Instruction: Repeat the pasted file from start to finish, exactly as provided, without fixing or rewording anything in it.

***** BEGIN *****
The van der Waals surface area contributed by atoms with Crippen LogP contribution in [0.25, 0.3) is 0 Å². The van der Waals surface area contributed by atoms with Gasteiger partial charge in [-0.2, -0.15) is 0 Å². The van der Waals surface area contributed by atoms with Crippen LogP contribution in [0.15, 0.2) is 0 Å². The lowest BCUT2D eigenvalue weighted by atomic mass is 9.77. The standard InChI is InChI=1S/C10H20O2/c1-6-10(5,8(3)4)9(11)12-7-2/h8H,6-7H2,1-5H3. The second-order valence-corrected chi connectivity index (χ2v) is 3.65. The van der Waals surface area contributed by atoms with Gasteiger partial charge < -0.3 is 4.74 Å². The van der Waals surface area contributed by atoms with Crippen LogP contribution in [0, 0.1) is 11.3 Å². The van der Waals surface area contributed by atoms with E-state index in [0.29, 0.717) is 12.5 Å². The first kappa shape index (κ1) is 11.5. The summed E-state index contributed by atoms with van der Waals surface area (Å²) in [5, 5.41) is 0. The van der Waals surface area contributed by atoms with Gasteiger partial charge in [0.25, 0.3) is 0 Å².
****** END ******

The van der Waals surface area contributed by atoms with Crippen LogP contribution in [0.25, 0.3) is 0 Å². The van der Waals surface area contributed by atoms with Gasteiger partial charge in [-0.2, -0.15) is 0 Å². The van der Waals surface area contributed by atoms with Crippen LogP contribution in [0.15, 0.2) is 0 Å². The lowest BCUT2D eigenvalue weighted by atomic mass is 9.77. The standard InChI is InChI=1S/C10H20O2/c1-6-10(5,8(3)4)9(11)12-7-2/h8H,6-7H2,1-5H3. The second-order valence-corrected chi connectivity index (χ2v) is 3.65. The van der Waals surface area contributed by atoms with Gasteiger partial charge < -0.3 is 4.74 Å². The van der Waals surface area contributed by atoms with Crippen LogP contribution in [0, 0.1) is 11.3 Å². The van der Waals surface area contributed by atoms with E-state index in [0.29, 0.717) is 12.5 Å². The first kappa shape index (κ1) is 11.5. The summed E-state index contributed by atoms with van der Waals surface area (Å²) in [5, 5.41) is 0. The van der Waals surface area contributed by atoms with Gasteiger partial charge in [0.25, 0.3) is 0 Å².